Monday September 01, 2014





Kamloops first in B.C. with ballots for blind

Keith Anderson

Todd Harding, chair of the Mayors Advisory Committee for Person's with Disabilities, holds up a sample election ballot in braille Monday outside City Hall that could be used in Kamloops on election night for the visually impaired.

Kamloops is being touted as the first community in B.C. to offer independent voting to the visually impaired.

Todd Harding, chairman of the mayor's advisory committee for persons with disabilities, said for the first time in the 31 years he's been blind, he'll be able to vote in a civic election without help.

Ballots and templates for the visually impaired were used in the last B.C. provincial election, and cities in other parts of Canada have had them.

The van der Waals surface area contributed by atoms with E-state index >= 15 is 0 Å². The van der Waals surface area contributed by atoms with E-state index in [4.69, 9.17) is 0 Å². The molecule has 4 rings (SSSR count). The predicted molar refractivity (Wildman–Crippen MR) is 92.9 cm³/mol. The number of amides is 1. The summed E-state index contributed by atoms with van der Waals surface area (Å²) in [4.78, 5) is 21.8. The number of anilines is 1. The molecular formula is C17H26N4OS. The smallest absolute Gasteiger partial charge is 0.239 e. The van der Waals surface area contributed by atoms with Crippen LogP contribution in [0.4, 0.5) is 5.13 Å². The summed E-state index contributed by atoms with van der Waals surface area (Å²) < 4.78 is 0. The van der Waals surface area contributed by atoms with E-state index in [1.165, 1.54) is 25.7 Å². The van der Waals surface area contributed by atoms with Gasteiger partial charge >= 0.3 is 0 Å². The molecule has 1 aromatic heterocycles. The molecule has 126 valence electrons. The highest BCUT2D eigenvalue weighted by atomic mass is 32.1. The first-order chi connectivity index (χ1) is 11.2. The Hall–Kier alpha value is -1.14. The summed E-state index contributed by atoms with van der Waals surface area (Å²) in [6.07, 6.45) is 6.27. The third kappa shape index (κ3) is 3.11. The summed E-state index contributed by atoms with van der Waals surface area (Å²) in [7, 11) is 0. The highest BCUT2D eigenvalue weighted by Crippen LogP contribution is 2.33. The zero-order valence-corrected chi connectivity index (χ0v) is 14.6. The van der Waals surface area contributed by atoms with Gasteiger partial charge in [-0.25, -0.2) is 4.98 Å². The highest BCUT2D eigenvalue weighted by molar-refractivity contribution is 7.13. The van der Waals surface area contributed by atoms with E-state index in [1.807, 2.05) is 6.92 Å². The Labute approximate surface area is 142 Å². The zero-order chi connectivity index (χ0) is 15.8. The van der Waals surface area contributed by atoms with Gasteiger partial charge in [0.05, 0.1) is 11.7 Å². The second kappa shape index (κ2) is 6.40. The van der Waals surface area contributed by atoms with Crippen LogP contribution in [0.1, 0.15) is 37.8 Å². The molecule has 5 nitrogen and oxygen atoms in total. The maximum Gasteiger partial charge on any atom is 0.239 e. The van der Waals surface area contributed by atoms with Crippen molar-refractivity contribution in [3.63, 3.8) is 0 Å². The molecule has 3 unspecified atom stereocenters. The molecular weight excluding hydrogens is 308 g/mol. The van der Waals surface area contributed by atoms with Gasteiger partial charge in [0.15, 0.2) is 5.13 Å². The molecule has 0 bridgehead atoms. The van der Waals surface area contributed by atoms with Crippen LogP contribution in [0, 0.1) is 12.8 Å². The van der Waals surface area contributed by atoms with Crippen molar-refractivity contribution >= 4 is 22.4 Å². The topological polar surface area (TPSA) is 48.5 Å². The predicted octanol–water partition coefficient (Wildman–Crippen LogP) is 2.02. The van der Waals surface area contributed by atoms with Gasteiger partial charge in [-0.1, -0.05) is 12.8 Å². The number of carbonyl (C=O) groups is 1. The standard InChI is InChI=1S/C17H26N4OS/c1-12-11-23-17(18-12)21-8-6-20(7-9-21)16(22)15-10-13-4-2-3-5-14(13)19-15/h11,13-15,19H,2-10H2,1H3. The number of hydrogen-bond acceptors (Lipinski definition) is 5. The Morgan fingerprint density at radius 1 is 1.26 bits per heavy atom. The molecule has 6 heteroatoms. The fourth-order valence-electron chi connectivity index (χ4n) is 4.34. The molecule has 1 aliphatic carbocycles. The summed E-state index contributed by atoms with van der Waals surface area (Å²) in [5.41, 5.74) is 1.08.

"It was fabulous," he said of being able to vote without his wife's help in the provincial election.

But Kamloops is the first municipality in B.C. to provide it, he said Monday while on the steps outside city hall.

Harding estimated there are 300 people in Kamloops who are legally blind.

What they will receive at all of the advance and election-day polls is a voting ballot, a template that lines up the holes to be marked with their candidates of choice, and a Braille list of the candidates for mayor, councillor and school trustee.

In the booth, Harding said he'll find the names of the candidates he wants, count down how far they are starting at the top, and mark the ballot accordingly.

City deputy corporate clerk Cindy Kennedy said the ballots and templates cost less than $1,000. Each polling station will have one package, and more will be available if needed.

She credited Harding for his determination and work on the issue with getting it done for this year's civic election.





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